Charles Gayle is one of the most powerful musicians one may ever have the pleasure to listen to. His uncompromising sound, energy, fury and spirituality make him a truly compelling figure. His music has gathered enormous accolades from an incredibly small circle of listeners (The Penguin Guide to Jazz deems his Touchin' on Trane an "essential recording"). Not only is there the music, there is the legend.
Charles Gayle, born February 28, 1939 in Buffalo, New York, reportedly participated in the free jazz scene of the 1960s and early 1970s in NYC. From then until sometime in the mid-1980s, Gayle was often homeless, relegated to playing his tenor saxophone on the streets. The story of his homelessness and subsequent fame in jazz circles can be read as uplifting; a study in conviction, perseverance, faith and survival.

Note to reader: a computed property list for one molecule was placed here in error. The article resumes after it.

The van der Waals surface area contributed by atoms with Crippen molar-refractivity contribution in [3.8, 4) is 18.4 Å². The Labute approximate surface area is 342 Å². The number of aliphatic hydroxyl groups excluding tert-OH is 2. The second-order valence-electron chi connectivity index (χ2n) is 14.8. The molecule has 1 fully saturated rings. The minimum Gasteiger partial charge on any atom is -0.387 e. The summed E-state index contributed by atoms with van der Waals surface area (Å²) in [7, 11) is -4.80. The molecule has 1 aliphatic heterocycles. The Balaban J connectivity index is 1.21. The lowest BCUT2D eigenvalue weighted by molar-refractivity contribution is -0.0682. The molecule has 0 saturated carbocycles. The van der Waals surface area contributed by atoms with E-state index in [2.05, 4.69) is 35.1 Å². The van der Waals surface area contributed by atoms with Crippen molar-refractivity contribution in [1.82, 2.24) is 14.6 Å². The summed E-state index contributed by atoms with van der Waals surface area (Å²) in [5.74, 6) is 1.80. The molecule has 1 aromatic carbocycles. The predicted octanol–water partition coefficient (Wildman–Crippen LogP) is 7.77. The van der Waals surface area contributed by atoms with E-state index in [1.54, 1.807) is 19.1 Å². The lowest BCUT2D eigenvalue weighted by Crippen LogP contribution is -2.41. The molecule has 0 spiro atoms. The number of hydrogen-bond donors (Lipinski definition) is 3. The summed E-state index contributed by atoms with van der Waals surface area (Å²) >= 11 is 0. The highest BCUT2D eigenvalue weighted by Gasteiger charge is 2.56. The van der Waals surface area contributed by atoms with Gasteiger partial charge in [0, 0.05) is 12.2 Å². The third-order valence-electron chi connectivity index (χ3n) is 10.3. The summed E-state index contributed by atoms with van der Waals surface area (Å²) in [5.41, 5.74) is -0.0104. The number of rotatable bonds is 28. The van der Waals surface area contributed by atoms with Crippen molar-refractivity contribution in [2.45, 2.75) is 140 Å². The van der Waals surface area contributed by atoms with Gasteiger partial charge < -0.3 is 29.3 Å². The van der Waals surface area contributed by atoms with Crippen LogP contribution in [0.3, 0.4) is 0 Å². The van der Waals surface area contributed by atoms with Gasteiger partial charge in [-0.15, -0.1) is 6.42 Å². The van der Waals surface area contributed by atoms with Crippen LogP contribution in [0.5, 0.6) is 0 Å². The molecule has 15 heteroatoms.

While primarily known for his fiery sax work, in recent years he has returned to his first instrument, the piano. He has also experimented with the bass clarinet, the viola and drums on several of his albums. He has recorded and played with some of the best musicians in jazz: William Parker, Cecil Taylor, Rashied Ali, Peter Kowald, Milford Graves, Alan Silva, Sunny Murray, Henry Grimes, Sirone and John Tchicai and has been associated with alternative rockers Henry Rollins and Thurston Moore. He frequently plays with the trio By Any Means, featuring Rashied Ali on drums and William Parker on bass.